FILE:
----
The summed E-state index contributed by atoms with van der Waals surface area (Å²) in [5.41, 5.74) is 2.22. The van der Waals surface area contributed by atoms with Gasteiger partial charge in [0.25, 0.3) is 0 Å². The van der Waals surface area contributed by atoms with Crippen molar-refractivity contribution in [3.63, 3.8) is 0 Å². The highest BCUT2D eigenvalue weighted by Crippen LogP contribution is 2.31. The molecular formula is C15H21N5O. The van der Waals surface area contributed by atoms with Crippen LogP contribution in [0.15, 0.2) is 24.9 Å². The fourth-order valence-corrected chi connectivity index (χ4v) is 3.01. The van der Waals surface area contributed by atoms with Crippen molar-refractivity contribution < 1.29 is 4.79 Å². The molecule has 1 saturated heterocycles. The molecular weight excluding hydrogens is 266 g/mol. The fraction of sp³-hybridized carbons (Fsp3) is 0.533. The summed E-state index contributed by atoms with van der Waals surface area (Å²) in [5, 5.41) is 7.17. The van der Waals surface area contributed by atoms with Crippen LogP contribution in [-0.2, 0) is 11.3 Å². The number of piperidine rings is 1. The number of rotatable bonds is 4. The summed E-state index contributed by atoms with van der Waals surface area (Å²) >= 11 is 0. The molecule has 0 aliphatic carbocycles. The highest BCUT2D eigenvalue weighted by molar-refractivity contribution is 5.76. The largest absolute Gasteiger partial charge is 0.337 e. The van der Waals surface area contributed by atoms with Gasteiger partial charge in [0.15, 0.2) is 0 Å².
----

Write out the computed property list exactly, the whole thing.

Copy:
The summed E-state index contributed by atoms with van der Waals surface area (Å²) in [5.41, 5.74) is 2.22. The van der Waals surface area contributed by atoms with Gasteiger partial charge in [0.25, 0.3) is 0 Å². The van der Waals surface area contributed by atoms with Crippen molar-refractivity contribution in [3.63, 3.8) is 0 Å². The highest BCUT2D eigenvalue weighted by Crippen LogP contribution is 2.31. The molecular formula is C15H21N5O. The van der Waals surface area contributed by atoms with Crippen LogP contribution in [0.15, 0.2) is 24.9 Å². The fourth-order valence-corrected chi connectivity index (χ4v) is 3.01. The van der Waals surface area contributed by atoms with Crippen molar-refractivity contribution < 1.29 is 4.79 Å². The molecule has 1 saturated heterocycles. The molecular weight excluding hydrogens is 266 g/mol. The fraction of sp³-hybridized carbons (Fsp3) is 0.533. The summed E-state index contributed by atoms with van der Waals surface area (Å²) in [5, 5.41) is 7.17. The van der Waals surface area contributed by atoms with Crippen LogP contribution in [-0.2, 0) is 11.3 Å². The number of piperidine rings is 1. The number of rotatable bonds is 4. The summed E-state index contributed by atoms with van der Waals surface area (Å²) >= 11 is 0. The molecule has 0 aliphatic carbocycles. The highest BCUT2D eigenvalue weighted by molar-refractivity contribution is 5.76. The largest absolute Gasteiger partial charge is 0.337 e. The van der Waals surface area contributed by atoms with Gasteiger partial charge in [0.15, 0.2) is 0 Å².